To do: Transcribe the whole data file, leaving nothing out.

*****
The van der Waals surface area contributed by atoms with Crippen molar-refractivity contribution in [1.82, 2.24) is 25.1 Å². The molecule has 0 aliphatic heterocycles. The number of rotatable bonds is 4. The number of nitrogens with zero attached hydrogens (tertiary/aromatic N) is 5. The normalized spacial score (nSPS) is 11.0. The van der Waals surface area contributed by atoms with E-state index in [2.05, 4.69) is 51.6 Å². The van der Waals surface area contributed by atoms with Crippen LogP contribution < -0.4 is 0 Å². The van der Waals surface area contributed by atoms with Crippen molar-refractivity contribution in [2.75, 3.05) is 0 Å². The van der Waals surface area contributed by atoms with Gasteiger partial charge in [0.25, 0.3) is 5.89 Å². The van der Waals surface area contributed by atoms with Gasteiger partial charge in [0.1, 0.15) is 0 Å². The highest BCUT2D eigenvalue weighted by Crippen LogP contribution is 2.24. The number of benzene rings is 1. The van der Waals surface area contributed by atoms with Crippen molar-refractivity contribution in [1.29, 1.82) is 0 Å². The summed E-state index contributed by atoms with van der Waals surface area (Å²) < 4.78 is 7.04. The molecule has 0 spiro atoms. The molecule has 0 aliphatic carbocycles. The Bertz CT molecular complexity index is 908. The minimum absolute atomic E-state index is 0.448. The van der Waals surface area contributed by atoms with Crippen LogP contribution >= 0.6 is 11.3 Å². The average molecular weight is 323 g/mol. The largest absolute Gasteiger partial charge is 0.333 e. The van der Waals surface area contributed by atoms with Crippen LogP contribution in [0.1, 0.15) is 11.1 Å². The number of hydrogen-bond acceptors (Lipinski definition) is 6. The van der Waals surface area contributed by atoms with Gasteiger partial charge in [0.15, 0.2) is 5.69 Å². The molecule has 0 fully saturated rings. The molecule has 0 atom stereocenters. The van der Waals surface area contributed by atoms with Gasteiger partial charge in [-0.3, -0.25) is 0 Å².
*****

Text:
The van der Waals surface area contributed by atoms with Crippen molar-refractivity contribution in [1.82, 2.24) is 25.1 Å². The molecule has 0 aliphatic heterocycles. The number of rotatable bonds is 4. The number of nitrogens with zero attached hydrogens (tertiary/aromatic N) is 5. The normalized spacial score (nSPS) is 11.0. The van der Waals surface area contributed by atoms with E-state index in [2.05, 4.69) is 51.6 Å². The van der Waals surface area contributed by atoms with Crippen LogP contribution < -0.4 is 0 Å². The van der Waals surface area contributed by atoms with Crippen molar-refractivity contribution in [2.75, 3.05) is 0 Å². The van der Waals surface area contributed by atoms with Gasteiger partial charge in [0.25, 0.3) is 5.89 Å². The van der Waals surface area contributed by atoms with Gasteiger partial charge in [0.1, 0.15) is 0 Å². The highest BCUT2D eigenvalue weighted by Crippen LogP contribution is 2.24. The number of benzene rings is 1. The van der Waals surface area contributed by atoms with Crippen molar-refractivity contribution in [1.29, 1.82) is 0 Å². The summed E-state index contributed by atoms with van der Waals surface area (Å²) < 4.78 is 7.04. The molecule has 0 spiro atoms. The molecule has 0 aliphatic carbocycles. The Bertz CT molecular complexity index is 908. The minimum absolute atomic E-state index is 0.448. The van der Waals surface area contributed by atoms with Crippen LogP contribution >= 0.6 is 11.3 Å². The average molecular weight is 323 g/mol. The largest absolute Gasteiger partial charge is 0.333 e. The van der Waals surface area contributed by atoms with Crippen LogP contribution in [0.1, 0.15) is 11.1 Å². The number of hydrogen-bond acceptors (Lipinski definition) is 6. The van der Waals surface area contributed by atoms with Gasteiger partial charge in [0.15, 0.2) is 5.69 Å². The molecule has 0 fully saturated rings. The molecule has 0 atom stereocenters. The van der Waals surface area contributed by atoms with Gasteiger partial charge in [-0.3, -0.25) is 0 Å².